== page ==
Head held high, Joanne Lees swept into court yesterday and gave a long, hard stare at the man charged with killing her boyfriend, Peter Falconio. During her two hours of evidence, Bradley Murdoch never once looked up to meet her gaze.
The confrontation was Ms Lees's first with Mr Murdoch since he was accused of murdering the British backpacker and trying to abduct her on an isolated highway in the Australian desert three years ago.
She was vilified at the time for her cold demeanour and refusal to speak publicly about her ordeal. There was speculation that she may have killed Mr Falconio herself.
Yesterday, at a committal hearing in Darwin, was her first opportunity to recount her version of events in court. Ms Lees was composed and answered questions by Rex Wild, QC, for the prosecution, in a clear, firm voice. She was clearly under strain, however, when asked to relive the night in the Outback in July 2001.
The 30-year-old disability care worker told the court she had felt uneasy when the driver of a pick-up truck overtook them north of Alice Springs and gestured that there was a problem with their camper van.
"Pete told me he was going to stop," she said. "I asked him not to." Mr Falconio, 28, and Ms Lees, both from Huddersfield, West Yorkshire, were on a trip around Australia. They were heading north to Darwin and had earlier stopped at Ti Tree, on the Stuart Highway, where they had smoked a joint and watched the sunset together. "It was beautiful," said Ms Lees, who smiled whenever she talked about her boyfriend.
Ms Lees heard a bang after Mr Falconio, a construction planner, went to the rear of the van. She never saw him again. Instead, at her window, was "a man with a gun in his right hand, pointing it towards me". He got in, she said, and pushed her into the passenger seat.
Ms Lees stood up in the witness box to demonstrate how he tied her hands behind her back with plastic tape. As she struggled, she said, the man "pointed the gun to my head". He then threw her on the ground and tried to bind her ankles.
"I was trying to hit him or punch him in the crotch," she said. "He came round to the front and hit me in the right side of my head." She pointed to her right temple. "It stunned me." In the pitch darkness, he forced her into the front of his truck. "I was shouting for Pete and shouting for help," she said. He pushed her into the back. "I was asking him what he wanted with me, whether he wanted money. He came back and told me to shut up, and said if I didn't, he would shoot me.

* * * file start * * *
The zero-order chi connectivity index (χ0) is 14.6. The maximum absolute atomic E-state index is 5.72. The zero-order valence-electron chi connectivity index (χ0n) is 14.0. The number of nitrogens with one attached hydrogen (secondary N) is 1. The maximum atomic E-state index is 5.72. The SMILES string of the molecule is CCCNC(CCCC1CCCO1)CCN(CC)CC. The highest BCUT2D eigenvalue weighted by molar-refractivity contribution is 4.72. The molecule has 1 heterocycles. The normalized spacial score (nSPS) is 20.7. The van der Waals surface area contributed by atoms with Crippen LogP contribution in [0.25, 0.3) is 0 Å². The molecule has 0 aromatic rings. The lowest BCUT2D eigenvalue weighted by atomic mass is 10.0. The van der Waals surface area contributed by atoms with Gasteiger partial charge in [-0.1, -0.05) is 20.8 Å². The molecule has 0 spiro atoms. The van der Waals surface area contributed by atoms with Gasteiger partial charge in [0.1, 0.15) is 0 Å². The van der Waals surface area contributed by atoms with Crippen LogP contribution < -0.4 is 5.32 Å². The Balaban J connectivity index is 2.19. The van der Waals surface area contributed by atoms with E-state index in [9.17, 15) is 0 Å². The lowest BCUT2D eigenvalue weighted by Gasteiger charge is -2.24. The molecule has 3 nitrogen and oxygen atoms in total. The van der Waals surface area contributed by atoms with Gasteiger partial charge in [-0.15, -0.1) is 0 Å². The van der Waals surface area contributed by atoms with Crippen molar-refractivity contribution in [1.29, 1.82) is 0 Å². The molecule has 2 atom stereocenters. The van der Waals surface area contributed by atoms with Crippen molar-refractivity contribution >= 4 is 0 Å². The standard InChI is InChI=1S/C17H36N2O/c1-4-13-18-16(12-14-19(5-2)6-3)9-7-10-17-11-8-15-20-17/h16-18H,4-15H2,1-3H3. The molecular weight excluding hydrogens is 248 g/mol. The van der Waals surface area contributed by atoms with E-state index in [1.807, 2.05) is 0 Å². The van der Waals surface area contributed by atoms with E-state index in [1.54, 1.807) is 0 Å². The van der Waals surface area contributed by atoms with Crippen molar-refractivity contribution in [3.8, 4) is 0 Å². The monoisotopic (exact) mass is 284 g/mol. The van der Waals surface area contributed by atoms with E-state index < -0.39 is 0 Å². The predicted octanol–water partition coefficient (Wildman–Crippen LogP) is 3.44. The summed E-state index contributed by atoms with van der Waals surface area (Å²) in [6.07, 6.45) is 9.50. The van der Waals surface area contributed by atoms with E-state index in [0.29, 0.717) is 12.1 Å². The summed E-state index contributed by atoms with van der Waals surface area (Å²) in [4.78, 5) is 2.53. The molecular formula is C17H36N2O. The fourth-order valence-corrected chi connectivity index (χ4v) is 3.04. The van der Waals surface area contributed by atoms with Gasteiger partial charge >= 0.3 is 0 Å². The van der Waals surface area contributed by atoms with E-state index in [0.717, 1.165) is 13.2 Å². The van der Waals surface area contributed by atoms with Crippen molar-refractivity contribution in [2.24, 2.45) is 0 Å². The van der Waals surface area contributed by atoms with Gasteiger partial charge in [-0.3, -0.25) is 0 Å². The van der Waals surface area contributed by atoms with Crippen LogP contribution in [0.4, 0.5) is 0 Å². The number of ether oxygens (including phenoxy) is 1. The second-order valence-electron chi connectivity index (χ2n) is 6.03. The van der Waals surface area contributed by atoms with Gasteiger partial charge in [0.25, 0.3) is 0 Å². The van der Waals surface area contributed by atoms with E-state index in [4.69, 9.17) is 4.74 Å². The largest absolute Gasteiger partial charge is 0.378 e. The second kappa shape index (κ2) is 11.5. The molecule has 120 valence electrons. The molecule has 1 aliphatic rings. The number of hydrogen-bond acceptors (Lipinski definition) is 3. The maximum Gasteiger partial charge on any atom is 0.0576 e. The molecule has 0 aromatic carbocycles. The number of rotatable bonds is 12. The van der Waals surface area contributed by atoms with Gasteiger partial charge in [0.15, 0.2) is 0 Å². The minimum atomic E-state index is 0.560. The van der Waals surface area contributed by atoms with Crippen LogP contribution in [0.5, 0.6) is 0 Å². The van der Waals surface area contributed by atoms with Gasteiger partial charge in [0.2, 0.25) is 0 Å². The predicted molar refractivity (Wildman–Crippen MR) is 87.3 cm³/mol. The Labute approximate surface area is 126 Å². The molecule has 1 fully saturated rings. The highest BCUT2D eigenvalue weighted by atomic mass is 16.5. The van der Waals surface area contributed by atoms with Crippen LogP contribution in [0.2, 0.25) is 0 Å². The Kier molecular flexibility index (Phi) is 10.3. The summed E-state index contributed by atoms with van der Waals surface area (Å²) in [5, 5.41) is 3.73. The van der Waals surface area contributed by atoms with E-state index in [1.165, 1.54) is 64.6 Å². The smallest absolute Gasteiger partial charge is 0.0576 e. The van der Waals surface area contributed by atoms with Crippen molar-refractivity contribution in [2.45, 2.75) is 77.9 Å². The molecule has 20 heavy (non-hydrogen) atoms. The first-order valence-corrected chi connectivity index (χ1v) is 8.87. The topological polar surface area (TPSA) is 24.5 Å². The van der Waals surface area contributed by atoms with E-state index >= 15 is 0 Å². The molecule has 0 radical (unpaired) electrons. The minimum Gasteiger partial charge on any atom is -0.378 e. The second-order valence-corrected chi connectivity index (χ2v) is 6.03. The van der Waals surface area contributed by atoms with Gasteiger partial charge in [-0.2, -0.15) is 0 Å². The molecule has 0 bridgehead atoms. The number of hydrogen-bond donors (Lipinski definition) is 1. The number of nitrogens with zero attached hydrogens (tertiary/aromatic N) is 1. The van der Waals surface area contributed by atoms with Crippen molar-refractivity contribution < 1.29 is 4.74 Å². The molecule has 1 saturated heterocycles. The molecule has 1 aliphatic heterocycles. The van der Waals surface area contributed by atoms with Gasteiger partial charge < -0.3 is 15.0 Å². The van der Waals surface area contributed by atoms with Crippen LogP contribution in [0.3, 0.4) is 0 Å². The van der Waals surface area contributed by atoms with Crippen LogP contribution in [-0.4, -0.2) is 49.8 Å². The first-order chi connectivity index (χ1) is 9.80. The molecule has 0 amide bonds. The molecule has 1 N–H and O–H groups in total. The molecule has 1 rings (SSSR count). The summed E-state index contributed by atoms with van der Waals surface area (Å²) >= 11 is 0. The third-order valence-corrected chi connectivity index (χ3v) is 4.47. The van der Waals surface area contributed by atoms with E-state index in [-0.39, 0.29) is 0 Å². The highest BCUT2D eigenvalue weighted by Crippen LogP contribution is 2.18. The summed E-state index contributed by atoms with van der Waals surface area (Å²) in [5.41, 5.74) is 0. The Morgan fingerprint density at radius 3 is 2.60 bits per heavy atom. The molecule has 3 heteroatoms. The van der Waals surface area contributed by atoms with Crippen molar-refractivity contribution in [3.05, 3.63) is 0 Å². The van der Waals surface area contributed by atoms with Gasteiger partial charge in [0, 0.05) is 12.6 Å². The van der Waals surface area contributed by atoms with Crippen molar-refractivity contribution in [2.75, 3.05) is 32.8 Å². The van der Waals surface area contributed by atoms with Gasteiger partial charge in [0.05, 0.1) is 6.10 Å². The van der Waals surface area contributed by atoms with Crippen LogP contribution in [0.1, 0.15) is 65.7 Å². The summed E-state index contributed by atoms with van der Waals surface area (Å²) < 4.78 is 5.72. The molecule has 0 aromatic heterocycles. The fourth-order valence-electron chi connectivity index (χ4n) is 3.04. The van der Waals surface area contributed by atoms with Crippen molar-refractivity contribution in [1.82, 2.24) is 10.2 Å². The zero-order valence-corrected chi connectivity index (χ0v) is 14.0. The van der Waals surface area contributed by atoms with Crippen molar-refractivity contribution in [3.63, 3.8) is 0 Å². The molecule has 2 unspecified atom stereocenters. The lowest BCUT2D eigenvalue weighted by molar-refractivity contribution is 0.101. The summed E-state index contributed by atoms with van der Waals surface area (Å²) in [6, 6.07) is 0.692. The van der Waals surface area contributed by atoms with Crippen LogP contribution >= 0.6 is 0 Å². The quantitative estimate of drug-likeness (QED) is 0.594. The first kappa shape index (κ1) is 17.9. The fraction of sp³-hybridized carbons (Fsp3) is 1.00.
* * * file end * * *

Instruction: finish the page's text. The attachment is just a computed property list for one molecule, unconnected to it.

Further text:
"I was quiet for a moment, then I asked him if he was going to rape me and if he had shot Pete. I kept repeating the last question over and over again: 'Have you shot my boyfriend?' His reply was no."
Clearing her throat frequently, Ms Lees described how she was stalked by the man after she fled into the undergrowth and hid under a bush. She said he shone his headlights over the area in an attempt to find her.
"I could hear footsteps crunching the dried grass and branches under his feet," she said, her voice dropping almost to a whisper. "He came to within a metre of me. I was not even breathing, trying not to make a sound." As she gave evidence, Ms Lees looked across at the glass dock from time to time, narrowing her eyes. Murdoch, a 45-year-old mechanic from Broome, Western Australia, sat head bowed, studying his file of notes. Occasionally he shifted in his chair, a muscle twitching in his cheek.
Ms Lees said she heard two vehicles being driven away, but feared to come out for many hours. She tried to rip the tape off her wrists with her teeth. "I was too scared to get out of the bush, but eventually I told myself I would have to be brave and get some help for Pete."
She went to the highway and lay in the long grass, where she waited for traffic to pass. When a lorry approached, she stopped it. The drivers untied her wrists and helped her to look for Mr Falconio, then took her to the nearby township of Barrow Creek.
The hearing, which will decide whether there is enough evidence to send Mr Murdoch to trial, continues today.Reuse content